Out of hours, the team maintains the system and responds to alerts. Our alerting configuration was pretty good, but it wasn’t clean – false alerts were frequent and it was easy to ignore alerts that you knew weren’t important. Whilst ignoring is easy, working to reduce the amount of false alerts isn’t when you operate in an operations silo, as you’re dependent on other teams to make your life easier.
No more. We added all our engineers to our on-call rota and we set ourselves the lofty target of eliminating all our false alerts. This means if Nagios alerts, you need to act.
As you’d expect, we had a degree of variance in terms of skills – some engineers were perfectly comfortable debugging the entire system, while others were less knowledgeable and less experienced. To ensure that the work was shared equally, we put a simple three-tier system in place – one engineer at Level 1, one at Level 2, one at Level 3.
The Level 1 engineer always managed any incident, they’re the first point of contact. They would acknowledge the alert and communicate to any affected customers. If they needed help to resolve, they escalated to their more experienced/skilled Level 2 or Level 3 colleague. This meant that they got an opportunity to learn, and the burden of on-call wasn’t unfairly balanced towards more experienced team members.
You are on-call for one week at a time, and everybody shares Level 1. Engineers who only do Level 1 are doubled up in the rotation, so they do more shifts at that level as they don’t do shifts at Level 2 or 3. On a team of 15 like ours, this means that your Level 1 shifts come up infrequently. Compared to our previous arrangement where two engineers shared all on-call duties, and they were on their own, this was a huge improvement and much more sustainable.
We also added a widget to our dashing dashboard to indicate who is on call at any given time, so it’s nice and visible to the whole team.
To help with managing incidents, we set up distribution lists (one for UK and one for US), so it was clear who you needed to email to inform people when an incident did occur – no searching around for email addresses. These were documented along with templates for the incident emails which gave details of the issue, the impact and the timeline to resolution.
In an incident, information is paramount. Information helps people who rely on you make better decisions. Having simple email groups already set up and templates for communications in place, means less thinking when you’re woken up late at night. It also means that people can be informed about incidents sooner, allowing them to react faster.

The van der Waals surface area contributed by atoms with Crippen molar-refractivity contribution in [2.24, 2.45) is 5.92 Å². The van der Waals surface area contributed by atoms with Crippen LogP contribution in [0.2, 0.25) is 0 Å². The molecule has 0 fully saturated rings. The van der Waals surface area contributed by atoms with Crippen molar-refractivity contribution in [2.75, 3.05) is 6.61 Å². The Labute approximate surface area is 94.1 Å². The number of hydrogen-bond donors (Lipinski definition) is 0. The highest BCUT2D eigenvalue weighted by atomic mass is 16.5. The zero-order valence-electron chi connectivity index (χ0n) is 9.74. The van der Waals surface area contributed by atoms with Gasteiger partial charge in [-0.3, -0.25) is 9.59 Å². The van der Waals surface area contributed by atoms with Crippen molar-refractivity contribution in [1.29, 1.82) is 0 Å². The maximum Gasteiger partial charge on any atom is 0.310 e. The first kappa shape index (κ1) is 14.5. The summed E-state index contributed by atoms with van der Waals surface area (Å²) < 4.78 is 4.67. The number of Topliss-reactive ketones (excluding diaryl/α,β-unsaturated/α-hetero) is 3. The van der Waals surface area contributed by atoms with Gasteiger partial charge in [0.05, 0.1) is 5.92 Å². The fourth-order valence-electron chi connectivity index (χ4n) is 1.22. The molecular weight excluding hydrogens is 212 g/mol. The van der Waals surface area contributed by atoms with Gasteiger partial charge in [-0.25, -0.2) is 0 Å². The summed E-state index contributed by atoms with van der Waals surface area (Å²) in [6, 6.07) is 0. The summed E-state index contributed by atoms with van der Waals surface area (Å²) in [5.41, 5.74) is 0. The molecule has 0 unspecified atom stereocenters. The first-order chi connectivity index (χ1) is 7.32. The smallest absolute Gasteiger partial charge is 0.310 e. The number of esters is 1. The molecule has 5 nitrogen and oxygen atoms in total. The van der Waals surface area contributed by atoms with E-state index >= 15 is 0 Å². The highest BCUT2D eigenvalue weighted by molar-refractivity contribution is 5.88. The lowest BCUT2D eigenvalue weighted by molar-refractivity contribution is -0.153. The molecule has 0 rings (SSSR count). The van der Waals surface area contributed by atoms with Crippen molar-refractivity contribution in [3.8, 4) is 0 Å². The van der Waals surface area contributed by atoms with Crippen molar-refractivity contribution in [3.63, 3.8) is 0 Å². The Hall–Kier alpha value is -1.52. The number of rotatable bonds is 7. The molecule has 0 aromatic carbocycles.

For example, if a part of our customer service system is down and the on-call team knows that it will be a relatively slow resolution (e.g. if there’s an AWS issue that’s out of our control), we can tell the customer service team early so they can transfer to a back up system. If they’ve no idea what’s going on and how long it’s going to last, that’s going to affect end customers.
Resolving Underlying Issues
It was important to us to reduce our alert volume and remove all false alerts. An early retrospective during this process identified that whilst we all agreed on this goal, the “how” wasn’t clear, so we introduced a new idea – if you’re on call and you get woken up with a false problem, it’s your right and responsibility to come in the next day and work to get things ironed out. This might mean reducing the severity level of an alert, improving the monitoring check itself or working on a bug in the system.
Four weeks after this decision, our false alert volume went through the floor, to the point where we have now eliminated all false alerts. If the phone rings, it’s for real.
Without involving the whole team in this, with their wide variety of skills and knowledge of the system, I’m not sure this would have been achieved.
Work Still To Do
During the 2014 peak we deployed throughout our busiest days, including the monumental volumes of Black Friday, and had only 3 minutes of downtime in one small service in the month of December. This was a great success and meant that even as volumes rose significantly, end customers and internal system users were uninterrupted in their work. We invested in removing several single points of failure from our systems before the peak, and it paid off.
We definitely still have areas of improvement. We have a strict uptime target and we exceeded it in December, but past issues meant we missed the target in earlier months. We’ve logged every incident and the associated impact (with severities that we’ve defined) and need still to work through more underlying causes – be it instabilities from service providers and third parties, momentary downtime from component restarts or bugs in our software. In addition, automated testing of Chef recipes is a challenge that we still need to overcome and that’s on the roadmap in 2015.
There will always be more to do… but with a few simple steps, and a commitment from everybody to improve our understanding of operations work, we’ve made a big step forward in a short amount of time.
(CC image by jksphotos)